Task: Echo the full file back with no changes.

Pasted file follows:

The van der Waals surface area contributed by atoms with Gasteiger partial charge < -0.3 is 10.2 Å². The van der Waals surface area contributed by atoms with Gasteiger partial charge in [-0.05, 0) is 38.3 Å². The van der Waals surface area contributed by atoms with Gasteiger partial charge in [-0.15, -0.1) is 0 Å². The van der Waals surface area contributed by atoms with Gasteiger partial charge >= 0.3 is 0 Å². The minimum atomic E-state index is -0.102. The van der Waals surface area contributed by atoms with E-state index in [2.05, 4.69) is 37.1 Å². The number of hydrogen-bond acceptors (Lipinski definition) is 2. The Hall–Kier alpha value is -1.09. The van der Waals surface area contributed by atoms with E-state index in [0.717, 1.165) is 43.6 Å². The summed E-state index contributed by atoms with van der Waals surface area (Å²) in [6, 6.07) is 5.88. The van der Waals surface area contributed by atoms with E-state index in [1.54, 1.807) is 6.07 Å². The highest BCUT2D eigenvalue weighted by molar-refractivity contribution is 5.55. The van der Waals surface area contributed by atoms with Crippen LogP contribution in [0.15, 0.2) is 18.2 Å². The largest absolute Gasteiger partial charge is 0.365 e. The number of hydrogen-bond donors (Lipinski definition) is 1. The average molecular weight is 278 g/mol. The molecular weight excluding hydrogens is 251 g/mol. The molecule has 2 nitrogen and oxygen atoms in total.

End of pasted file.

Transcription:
The van der Waals surface area contributed by atoms with Gasteiger partial charge < -0.3 is 10.2 Å². The van der Waals surface area contributed by atoms with Gasteiger partial charge in [-0.05, 0) is 38.3 Å². The van der Waals surface area contributed by atoms with Gasteiger partial charge in [-0.15, -0.1) is 0 Å². The van der Waals surface area contributed by atoms with Gasteiger partial charge >= 0.3 is 0 Å². The minimum atomic E-state index is -0.102. The van der Waals surface area contributed by atoms with E-state index in [2.05, 4.69) is 37.1 Å². The number of hydrogen-bond acceptors (Lipinski definition) is 2. The Hall–Kier alpha value is -1.09. The van der Waals surface area contributed by atoms with E-state index in [0.717, 1.165) is 43.6 Å². The summed E-state index contributed by atoms with van der Waals surface area (Å²) in [6, 6.07) is 5.88. The van der Waals surface area contributed by atoms with E-state index in [1.54, 1.807) is 6.07 Å². The highest BCUT2D eigenvalue weighted by molar-refractivity contribution is 5.55. The van der Waals surface area contributed by atoms with Crippen LogP contribution in [0.15, 0.2) is 18.2 Å². The largest absolute Gasteiger partial charge is 0.365 e. The number of hydrogen-bond donors (Lipinski definition) is 1. The average molecular weight is 278 g/mol. The molecular weight excluding hydrogens is 251 g/mol. The molecule has 2 nitrogen and oxygen atoms in total.